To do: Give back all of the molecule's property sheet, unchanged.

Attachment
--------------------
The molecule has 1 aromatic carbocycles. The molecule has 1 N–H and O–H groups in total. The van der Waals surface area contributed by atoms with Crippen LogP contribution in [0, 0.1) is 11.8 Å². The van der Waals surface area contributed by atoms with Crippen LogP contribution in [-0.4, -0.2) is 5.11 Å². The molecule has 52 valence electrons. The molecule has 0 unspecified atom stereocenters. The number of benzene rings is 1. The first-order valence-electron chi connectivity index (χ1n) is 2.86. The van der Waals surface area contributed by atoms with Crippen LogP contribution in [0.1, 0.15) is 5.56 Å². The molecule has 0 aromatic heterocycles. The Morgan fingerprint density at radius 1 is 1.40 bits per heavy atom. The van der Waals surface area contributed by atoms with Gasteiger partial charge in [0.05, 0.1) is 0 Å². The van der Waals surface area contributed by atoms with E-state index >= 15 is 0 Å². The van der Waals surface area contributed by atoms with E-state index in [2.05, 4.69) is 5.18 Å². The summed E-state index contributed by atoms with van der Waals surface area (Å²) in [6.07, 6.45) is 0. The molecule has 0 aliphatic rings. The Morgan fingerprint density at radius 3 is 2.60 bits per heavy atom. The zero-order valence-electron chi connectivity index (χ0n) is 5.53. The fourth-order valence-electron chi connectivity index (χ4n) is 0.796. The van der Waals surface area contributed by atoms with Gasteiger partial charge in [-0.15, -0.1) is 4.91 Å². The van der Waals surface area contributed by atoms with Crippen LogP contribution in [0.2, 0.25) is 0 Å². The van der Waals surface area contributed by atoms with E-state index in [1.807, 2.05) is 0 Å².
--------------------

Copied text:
The molecule has 1 aromatic carbocycles. The molecule has 1 N–H and O–H groups in total. The van der Waals surface area contributed by atoms with Crippen LogP contribution in [0, 0.1) is 11.8 Å². The van der Waals surface area contributed by atoms with Crippen LogP contribution in [-0.4, -0.2) is 5.11 Å². The molecule has 52 valence electrons. The molecule has 0 unspecified atom stereocenters. The number of benzene rings is 1. The first-order valence-electron chi connectivity index (χ1n) is 2.86. The van der Waals surface area contributed by atoms with Crippen LogP contribution in [0.1, 0.15) is 5.56 Å². The molecule has 0 aromatic heterocycles. The Morgan fingerprint density at radius 1 is 1.40 bits per heavy atom. The van der Waals surface area contributed by atoms with Gasteiger partial charge in [0.05, 0.1) is 0 Å². The van der Waals surface area contributed by atoms with E-state index >= 15 is 0 Å². The van der Waals surface area contributed by atoms with E-state index in [2.05, 4.69) is 5.18 Å². The summed E-state index contributed by atoms with van der Waals surface area (Å²) in [6.07, 6.45) is 0. The molecule has 0 aliphatic rings. The Morgan fingerprint density at radius 3 is 2.60 bits per heavy atom. The zero-order valence-electron chi connectivity index (χ0n) is 5.53. The fourth-order valence-electron chi connectivity index (χ4n) is 0.796. The van der Waals surface area contributed by atoms with Gasteiger partial charge in [-0.15, -0.1) is 4.91 Å². The van der Waals surface area contributed by atoms with Crippen LogP contribution in [0.2, 0.25) is 0 Å². The van der Waals surface area contributed by atoms with E-state index in [1.807, 2.05) is 0 Å².